Bulbuls are mostly tropical and subtropical birds, occurring in Africa, Asia, and Southeast Asia. Some relatively northern species are migratory, but most species of bulbuls are local birds. The bulbuls are a family, Pycnonotidae, of medium-sized passerine songbirds, and includes the greenbul, brownbul, leaflove, and bristlebill. There are over 150 species in 27 genera. While different species are found in a wide range of habitats, the African species are predominantly found in the rainforest, whereas Asian bulbuls are predominantly found in more open areas. Bulbuls have rather short, rounded wings, a long tail, small, relatively delicate legs and feet, a small, slender bill, and prominent bristles about the base of the top mandible (these are known as rictal bristles). The word bulbul derives from Hindi (बुलबुल) or Persian or Arabic (بلبل) meaning nightingale, but in English, bulbul refers to passerine birds of a different family. The body size of bulbuls ranges from 6-11 in (15-28 cm). They are active, noisy, plain-colored birds that sometimes damage orchards. The representative of the 47 species of the genus Pycnonotus is the African bulbul (P. barbatus, including P. xanthopygos and P. tricolor), an 18-cm (7-inch) brownish-gray bird. Others are the red-whiskered bulbul (P. jocosus, sometimes Otocompsa jocosa), which is indigenous from India to southern China, and the Red-vented bulbul (P., sometimes Molpastes, cafer) of Pakistan to Java (natively) and the Fiji islands.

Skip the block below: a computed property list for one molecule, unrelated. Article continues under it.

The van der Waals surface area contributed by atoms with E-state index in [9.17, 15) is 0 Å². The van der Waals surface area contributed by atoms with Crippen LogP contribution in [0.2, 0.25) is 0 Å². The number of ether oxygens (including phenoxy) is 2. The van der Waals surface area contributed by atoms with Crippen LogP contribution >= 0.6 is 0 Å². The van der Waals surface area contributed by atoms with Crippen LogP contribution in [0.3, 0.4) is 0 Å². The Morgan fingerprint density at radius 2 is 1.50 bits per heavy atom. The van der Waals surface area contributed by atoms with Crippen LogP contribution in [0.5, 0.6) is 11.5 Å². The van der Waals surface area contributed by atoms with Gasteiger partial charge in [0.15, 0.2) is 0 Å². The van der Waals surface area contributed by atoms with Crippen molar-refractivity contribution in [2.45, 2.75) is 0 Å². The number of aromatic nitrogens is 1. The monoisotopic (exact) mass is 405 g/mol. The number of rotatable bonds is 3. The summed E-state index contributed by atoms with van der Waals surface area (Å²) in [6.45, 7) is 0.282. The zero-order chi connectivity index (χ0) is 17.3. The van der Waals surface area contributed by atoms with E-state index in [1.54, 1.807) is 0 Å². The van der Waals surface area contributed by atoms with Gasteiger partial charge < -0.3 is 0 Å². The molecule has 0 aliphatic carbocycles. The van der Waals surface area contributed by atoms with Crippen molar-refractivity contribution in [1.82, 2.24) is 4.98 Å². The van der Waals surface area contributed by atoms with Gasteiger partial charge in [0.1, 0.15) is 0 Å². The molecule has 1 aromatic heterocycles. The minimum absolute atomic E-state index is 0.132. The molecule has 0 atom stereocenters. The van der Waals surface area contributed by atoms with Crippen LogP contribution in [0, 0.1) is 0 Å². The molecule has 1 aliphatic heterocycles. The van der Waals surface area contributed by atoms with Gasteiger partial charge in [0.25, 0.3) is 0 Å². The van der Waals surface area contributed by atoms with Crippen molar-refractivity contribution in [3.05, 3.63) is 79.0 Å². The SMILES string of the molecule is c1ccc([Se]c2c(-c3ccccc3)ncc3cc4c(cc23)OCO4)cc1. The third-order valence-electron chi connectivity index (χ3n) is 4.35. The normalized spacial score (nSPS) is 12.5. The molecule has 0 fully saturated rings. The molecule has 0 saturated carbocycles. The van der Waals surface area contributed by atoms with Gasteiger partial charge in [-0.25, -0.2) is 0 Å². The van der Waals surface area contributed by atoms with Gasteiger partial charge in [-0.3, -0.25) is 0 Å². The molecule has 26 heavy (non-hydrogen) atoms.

Bulbuls build a cup-shaped nest in a bush or tree and lay two to four eggs. Both parents share in the incubation and care of the young. Species of bulbuls occur in diverse tropical habitats, but not in deserts. They may occur in dense vegetation in tropical forests or in more open habitats, such as gardens in towns or even city parks. Some species of bulbuls are accomplished singers, and they are among the more pleasing avian vocalists in tropical towns and parks where habitat is available for these birds. The 22 species of Phyllastrephus are common in tropical Africa. Finch-billed bulbuls (Spizixos) occur in southeastern Asia. The white-throated bulbul (Criniger flaveolus) ranges from the Himalayas to Bali. One of the larger species, 25 cm (10 inches) long is the black bulbul (Hypsipetes, sometimes Microscelis, madagascariensis) of Madagascar, Indian Ocean islands, and southern Asia east to Taiwan; it has gray and black-and-white races. Bulbuls are highly vocal, with the calls of most species being described as nasal or gravelly. One author described the song of the brown-eared bulbul as “the most unattractive noises made by any bird”. Most species of bulbuls eat small fruits, but they may also feed on insects, particularly when they are raising babies, which require high-protein foods. Both parents feed and care for the young, which typically fledge about two weeks after hatching. During the non-breeding season, bulbuls often occur in mixed-species flocks with other bulbuls, and sometimes with birds of other families. The red-whiskered bulbuls and Red-vented bulbuls have been captured for the pet trade in great numbers and have been widely introduced to tropical and subtropical areas, for example, southern Florida, Fiji, Australia, and Hawaii. Some species are regarded as crop pests, particularly in orchards. The yellow-crowned bulbul (Pycnonotus zeylanicus) of Malaya, Borneo, Sumatra, and Java is an especially accomplished singer and is sometimes kept in that region as a caged songbird.